This temari is almost 30cm circumference, black mari with perle cotton 5 in white, yellows and blues.
The spur to tackle this particular Intermediate pattern came from a comment made by a colleague about the lack of detailed instructions in English for temari of intermediate difficulty. There are of course plenty of detailed instructions; what’s lacking is any logical link between the patterns. So with this in mind, plus a really close look at the Japanese text of Takhara 5/12, I thought I’d consider several of the Robinson examples – not the all-overs, and not the C10 structures (I’m busy with several of those at the moment), more of the C8 style that I spent all of last year on, plus those with really complex diagrams.
The diagrams are in Japanese and are based on Robinson’s teacher, Ozaki. I suppose they are already published by Ozaki in her books, but there’s no direct link in the Robinson. Robinson moves from simple to complex. I wasn’t particularly attracted by the look of this ball but the aim was to interpret the diagram correctly (getting it right) and efficiently (minimal ‘reverse-stitching’).
My first mistake was to think the single threads of ungen yellow to blue would pop out from the black background; instead, they were swamped and each colour should probably have had at least two stitches each, not one. The 25cm mari equates to a somewhat small temari, so it’s almost like a miniature – a bit of a dour, small ball, in fact, virtually black-and-white with a hint of blue.
Working on an English translation of Takhara 5/12 this week allowed me to work out that the i-ro-hai-ni of the diagram are in fact katakana characters and not hiragana. My Japanese language has almost exclusively been (so far) on hiragana, but it’s still quite surprising that I’ve overlooked this till now. Robinson’s instructions are as concise as anything published in the Japanese books.The Japanese books describe the different steps in making a temari in as little as five or six sentences and Robinson has had that conciseness transmitted to her by her sensei. The seemingly-insignificant mention of a “four-leaf clover” in the text ends up being absolutely key to understanding what’s going on here. It will also have been covered in earlier patterns, or in the classroom perhaps, but the key to correct kousa weaving depends heavily on where to insert the stitches around which guidelines to stitch around and laying the thread between needle entry and exit points. The additional diagram showing the stitching round the poles was very useful – it’s possible to create a ‘tight’ pole flower or a ‘looser’ one, depending on how you groom the threads.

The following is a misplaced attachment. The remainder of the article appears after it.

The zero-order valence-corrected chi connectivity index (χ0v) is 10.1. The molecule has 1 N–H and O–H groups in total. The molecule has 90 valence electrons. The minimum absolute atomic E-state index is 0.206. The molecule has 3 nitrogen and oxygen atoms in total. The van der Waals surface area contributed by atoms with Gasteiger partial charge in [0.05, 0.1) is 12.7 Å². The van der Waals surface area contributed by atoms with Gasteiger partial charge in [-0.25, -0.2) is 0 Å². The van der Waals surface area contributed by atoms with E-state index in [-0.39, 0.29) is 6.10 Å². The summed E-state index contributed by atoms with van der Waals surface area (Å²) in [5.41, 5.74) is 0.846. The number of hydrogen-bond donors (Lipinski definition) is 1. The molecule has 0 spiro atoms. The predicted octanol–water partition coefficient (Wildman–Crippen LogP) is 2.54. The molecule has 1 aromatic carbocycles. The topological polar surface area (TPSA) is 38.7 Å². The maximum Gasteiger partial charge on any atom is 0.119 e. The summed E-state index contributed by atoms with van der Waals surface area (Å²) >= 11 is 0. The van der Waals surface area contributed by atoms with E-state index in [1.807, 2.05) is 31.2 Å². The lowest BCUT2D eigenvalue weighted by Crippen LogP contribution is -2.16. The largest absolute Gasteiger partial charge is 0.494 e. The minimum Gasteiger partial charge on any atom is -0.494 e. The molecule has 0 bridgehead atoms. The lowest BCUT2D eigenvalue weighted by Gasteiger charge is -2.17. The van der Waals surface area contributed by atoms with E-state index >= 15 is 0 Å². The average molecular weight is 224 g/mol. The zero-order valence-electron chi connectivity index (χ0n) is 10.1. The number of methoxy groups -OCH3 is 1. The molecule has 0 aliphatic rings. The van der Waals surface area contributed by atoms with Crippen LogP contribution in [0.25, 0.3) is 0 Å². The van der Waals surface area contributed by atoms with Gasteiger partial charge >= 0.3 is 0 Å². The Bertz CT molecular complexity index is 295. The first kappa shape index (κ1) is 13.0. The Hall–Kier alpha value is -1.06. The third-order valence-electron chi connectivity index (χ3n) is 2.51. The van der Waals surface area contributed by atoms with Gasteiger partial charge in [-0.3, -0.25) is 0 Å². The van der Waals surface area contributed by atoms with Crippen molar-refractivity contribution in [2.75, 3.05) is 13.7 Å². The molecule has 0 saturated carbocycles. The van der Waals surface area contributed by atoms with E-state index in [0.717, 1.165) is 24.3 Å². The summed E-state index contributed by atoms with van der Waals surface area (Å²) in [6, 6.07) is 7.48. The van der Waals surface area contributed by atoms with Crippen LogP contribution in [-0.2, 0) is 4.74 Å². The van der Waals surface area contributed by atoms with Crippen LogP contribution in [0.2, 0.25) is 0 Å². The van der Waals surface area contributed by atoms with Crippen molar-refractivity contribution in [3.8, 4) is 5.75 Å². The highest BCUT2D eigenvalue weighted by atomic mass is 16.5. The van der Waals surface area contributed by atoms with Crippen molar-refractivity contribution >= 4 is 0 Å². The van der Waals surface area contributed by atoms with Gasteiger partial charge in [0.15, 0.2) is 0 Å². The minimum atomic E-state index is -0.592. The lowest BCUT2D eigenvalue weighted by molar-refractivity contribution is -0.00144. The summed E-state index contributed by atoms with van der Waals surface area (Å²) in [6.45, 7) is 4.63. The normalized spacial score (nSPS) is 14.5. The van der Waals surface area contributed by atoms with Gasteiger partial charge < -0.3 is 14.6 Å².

I’m big on lists of competencies and a structured approach to learning. I know ‘butterly mind’ is how many approach art and craft and I’m aware too that traditionally this is out of kilter with traditional Japanese pedagogy, especially in traditional art/craft apprenticeship learning, where very little is written down and the teacher has the list of competencies in his or her head. Learning in the West though, especially without a ‘live’ teacher, requires rather more systematisation if genuine progress is to be made, moving from a Japanese oral tradition to a Western written one. Listing competencies is totally absent in the kumihimo braiding community, but is more likely potentially among temari-makers. One is largely left to one’s own devices when it comes to linking one surface pattern to the next; I’m aware that one learns stitch techniques, which are then applied to individual temari, without any nomenclature or typology for surface patterns. For example, with Robinson 36, one learns the stitch requied to make the ‘four-leaf’ clover, but there is no generic term for the style of pattern in this temari, with its widely space ‘petals’ (rather too much negative space for my liking) combined with a wide obi, i.e. not a separately stitched obi. Surface designs thus sit in isolation from each other – there is nothing (and noone to say), “Okay, having done this, move on to that”. Learning to see mathetical and geometrical links between patterns is therefore very much a skill acquired in isolation. Publishers these days are ‘project’-driven and don’t want to frighten readers with graded exercises. This has led to excellent books for introductory books for beginners, but precious little in English providing any sense of direction in the myriad of Intermediate patterns with which any temari-maker is likely to roam around with for, say, five years or more. I’ve found value in tackling advanced temari with highly-detailed instructions and working ‘backwards’ to intermediate ones.
Sarah’s Book: the temari notebook of Sarah Robinson. Available from Cafe Press via www.temarikai.com